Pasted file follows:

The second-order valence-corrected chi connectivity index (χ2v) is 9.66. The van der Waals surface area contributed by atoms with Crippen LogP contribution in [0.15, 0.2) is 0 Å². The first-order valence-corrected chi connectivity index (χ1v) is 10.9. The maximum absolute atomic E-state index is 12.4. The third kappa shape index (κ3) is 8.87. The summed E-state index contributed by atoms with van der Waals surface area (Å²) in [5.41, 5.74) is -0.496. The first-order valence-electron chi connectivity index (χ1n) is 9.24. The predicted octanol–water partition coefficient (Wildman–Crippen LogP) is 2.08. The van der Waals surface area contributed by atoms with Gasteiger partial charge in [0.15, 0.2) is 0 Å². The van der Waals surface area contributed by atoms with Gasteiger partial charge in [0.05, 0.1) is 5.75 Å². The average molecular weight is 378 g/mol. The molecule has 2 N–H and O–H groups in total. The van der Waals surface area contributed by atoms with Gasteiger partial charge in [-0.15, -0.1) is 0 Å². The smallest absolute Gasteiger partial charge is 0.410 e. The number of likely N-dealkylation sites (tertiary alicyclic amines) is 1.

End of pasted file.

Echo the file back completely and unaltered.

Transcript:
The second-order valence-corrected chi connectivity index (χ2v) is 9.66. The van der Waals surface area contributed by atoms with Crippen LogP contribution in [0.15, 0.2) is 0 Å². The first-order valence-corrected chi connectivity index (χ1v) is 10.9. The maximum absolute atomic E-state index is 12.4. The third kappa shape index (κ3) is 8.87. The summed E-state index contributed by atoms with van der Waals surface area (Å²) in [5.41, 5.74) is -0.496. The first-order valence-electron chi connectivity index (χ1n) is 9.24. The predicted octanol–water partition coefficient (Wildman–Crippen LogP) is 2.08. The van der Waals surface area contributed by atoms with Gasteiger partial charge in [0.15, 0.2) is 0 Å². The van der Waals surface area contributed by atoms with Gasteiger partial charge in [0.05, 0.1) is 5.75 Å². The average molecular weight is 378 g/mol. The molecule has 2 N–H and O–H groups in total. The van der Waals surface area contributed by atoms with Gasteiger partial charge in [-0.15, -0.1) is 0 Å². The smallest absolute Gasteiger partial charge is 0.410 e. The number of likely N-dealkylation sites (tertiary alicyclic amines) is 1.